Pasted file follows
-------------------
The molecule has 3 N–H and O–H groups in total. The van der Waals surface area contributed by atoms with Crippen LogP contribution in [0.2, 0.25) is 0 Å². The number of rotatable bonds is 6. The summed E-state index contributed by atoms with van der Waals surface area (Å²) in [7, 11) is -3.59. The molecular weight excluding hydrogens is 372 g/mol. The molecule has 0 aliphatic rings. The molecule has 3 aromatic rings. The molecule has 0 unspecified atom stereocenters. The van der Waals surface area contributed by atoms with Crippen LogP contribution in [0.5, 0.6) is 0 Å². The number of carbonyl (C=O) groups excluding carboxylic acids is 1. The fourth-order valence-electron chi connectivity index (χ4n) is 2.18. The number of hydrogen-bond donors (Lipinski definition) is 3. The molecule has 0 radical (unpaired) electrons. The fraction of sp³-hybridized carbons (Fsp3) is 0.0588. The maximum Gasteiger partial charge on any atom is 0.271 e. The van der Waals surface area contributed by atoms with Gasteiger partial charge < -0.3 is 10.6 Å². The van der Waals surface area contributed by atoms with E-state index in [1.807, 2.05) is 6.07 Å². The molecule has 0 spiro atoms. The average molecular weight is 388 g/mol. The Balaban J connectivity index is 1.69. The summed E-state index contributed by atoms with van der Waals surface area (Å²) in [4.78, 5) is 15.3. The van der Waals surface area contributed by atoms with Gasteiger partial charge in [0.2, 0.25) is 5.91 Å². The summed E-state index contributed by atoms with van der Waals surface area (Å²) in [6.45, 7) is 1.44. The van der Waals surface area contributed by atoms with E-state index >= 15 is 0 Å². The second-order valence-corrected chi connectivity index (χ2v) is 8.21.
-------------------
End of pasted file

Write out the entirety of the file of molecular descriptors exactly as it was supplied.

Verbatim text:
The molecule has 3 N–H and O–H groups in total. The van der Waals surface area contributed by atoms with Crippen LogP contribution in [0.2, 0.25) is 0 Å². The number of rotatable bonds is 6. The summed E-state index contributed by atoms with van der Waals surface area (Å²) in [7, 11) is -3.59. The molecular weight excluding hydrogens is 372 g/mol. The molecule has 0 aliphatic rings. The molecule has 3 aromatic rings. The molecule has 0 unspecified atom stereocenters. The van der Waals surface area contributed by atoms with Crippen LogP contribution in [0.5, 0.6) is 0 Å². The number of carbonyl (C=O) groups excluding carboxylic acids is 1. The fourth-order valence-electron chi connectivity index (χ4n) is 2.18. The number of hydrogen-bond donors (Lipinski definition) is 3. The molecule has 0 radical (unpaired) electrons. The fraction of sp³-hybridized carbons (Fsp3) is 0.0588. The maximum Gasteiger partial charge on any atom is 0.271 e. The van der Waals surface area contributed by atoms with Gasteiger partial charge < -0.3 is 10.6 Å². The van der Waals surface area contributed by atoms with E-state index in [1.807, 2.05) is 6.07 Å². The molecule has 0 spiro atoms. The average molecular weight is 388 g/mol. The Balaban J connectivity index is 1.69. The summed E-state index contributed by atoms with van der Waals surface area (Å²) in [4.78, 5) is 15.3. The van der Waals surface area contributed by atoms with Gasteiger partial charge in [0.2, 0.25) is 5.91 Å². The summed E-state index contributed by atoms with van der Waals surface area (Å²) in [6.45, 7) is 1.44. The van der Waals surface area contributed by atoms with E-state index >= 15 is 0 Å². The second-order valence-corrected chi connectivity index (χ2v) is 8.21.